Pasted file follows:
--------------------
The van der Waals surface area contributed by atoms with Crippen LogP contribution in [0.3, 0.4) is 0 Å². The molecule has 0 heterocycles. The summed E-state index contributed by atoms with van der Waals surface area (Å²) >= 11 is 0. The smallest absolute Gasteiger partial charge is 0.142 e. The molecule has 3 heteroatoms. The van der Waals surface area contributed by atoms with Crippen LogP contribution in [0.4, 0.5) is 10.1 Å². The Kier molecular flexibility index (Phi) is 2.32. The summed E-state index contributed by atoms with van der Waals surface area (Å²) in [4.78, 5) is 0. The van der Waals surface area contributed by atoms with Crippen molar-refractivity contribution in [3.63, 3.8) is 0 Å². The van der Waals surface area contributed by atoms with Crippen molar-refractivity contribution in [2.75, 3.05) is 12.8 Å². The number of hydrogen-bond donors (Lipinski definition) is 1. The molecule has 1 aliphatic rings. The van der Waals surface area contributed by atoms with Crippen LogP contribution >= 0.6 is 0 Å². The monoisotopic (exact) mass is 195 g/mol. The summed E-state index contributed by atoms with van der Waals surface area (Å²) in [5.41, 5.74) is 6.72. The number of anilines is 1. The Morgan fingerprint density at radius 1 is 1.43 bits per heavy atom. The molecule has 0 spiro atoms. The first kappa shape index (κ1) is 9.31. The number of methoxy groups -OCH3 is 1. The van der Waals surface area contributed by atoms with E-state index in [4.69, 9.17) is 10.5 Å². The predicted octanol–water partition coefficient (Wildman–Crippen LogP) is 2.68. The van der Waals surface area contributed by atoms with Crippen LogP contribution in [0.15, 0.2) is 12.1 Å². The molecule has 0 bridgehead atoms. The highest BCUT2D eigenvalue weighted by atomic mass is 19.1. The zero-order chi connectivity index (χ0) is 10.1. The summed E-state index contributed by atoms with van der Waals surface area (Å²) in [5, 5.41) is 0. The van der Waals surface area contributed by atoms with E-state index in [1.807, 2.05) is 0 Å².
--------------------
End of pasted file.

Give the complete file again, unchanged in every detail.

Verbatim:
The van der Waals surface area contributed by atoms with Crippen LogP contribution in [0.3, 0.4) is 0 Å². The molecule has 0 heterocycles. The summed E-state index contributed by atoms with van der Waals surface area (Å²) >= 11 is 0. The smallest absolute Gasteiger partial charge is 0.142 e. The molecule has 3 heteroatoms. The van der Waals surface area contributed by atoms with Crippen LogP contribution in [0.4, 0.5) is 10.1 Å². The Kier molecular flexibility index (Phi) is 2.32. The summed E-state index contributed by atoms with van der Waals surface area (Å²) in [4.78, 5) is 0. The van der Waals surface area contributed by atoms with Crippen molar-refractivity contribution in [3.63, 3.8) is 0 Å². The van der Waals surface area contributed by atoms with Crippen molar-refractivity contribution in [2.75, 3.05) is 12.8 Å². The number of hydrogen-bond donors (Lipinski definition) is 1. The molecule has 1 aliphatic rings. The van der Waals surface area contributed by atoms with Crippen LogP contribution >= 0.6 is 0 Å². The monoisotopic (exact) mass is 195 g/mol. The summed E-state index contributed by atoms with van der Waals surface area (Å²) in [5.41, 5.74) is 6.72. The number of anilines is 1. The Morgan fingerprint density at radius 1 is 1.43 bits per heavy atom. The molecule has 0 spiro atoms. The first kappa shape index (κ1) is 9.31. The number of methoxy groups -OCH3 is 1. The van der Waals surface area contributed by atoms with E-state index in [4.69, 9.17) is 10.5 Å². The predicted octanol–water partition coefficient (Wildman–Crippen LogP) is 2.68. The van der Waals surface area contributed by atoms with Crippen LogP contribution in [0.15, 0.2) is 12.1 Å². The molecule has 0 bridgehead atoms. The highest BCUT2D eigenvalue weighted by atomic mass is 19.1. The zero-order chi connectivity index (χ0) is 10.1. The summed E-state index contributed by atoms with van der Waals surface area (Å²) in [5, 5.41) is 0. The van der Waals surface area contributed by atoms with E-state index in [1.807, 2.05) is 0 Å².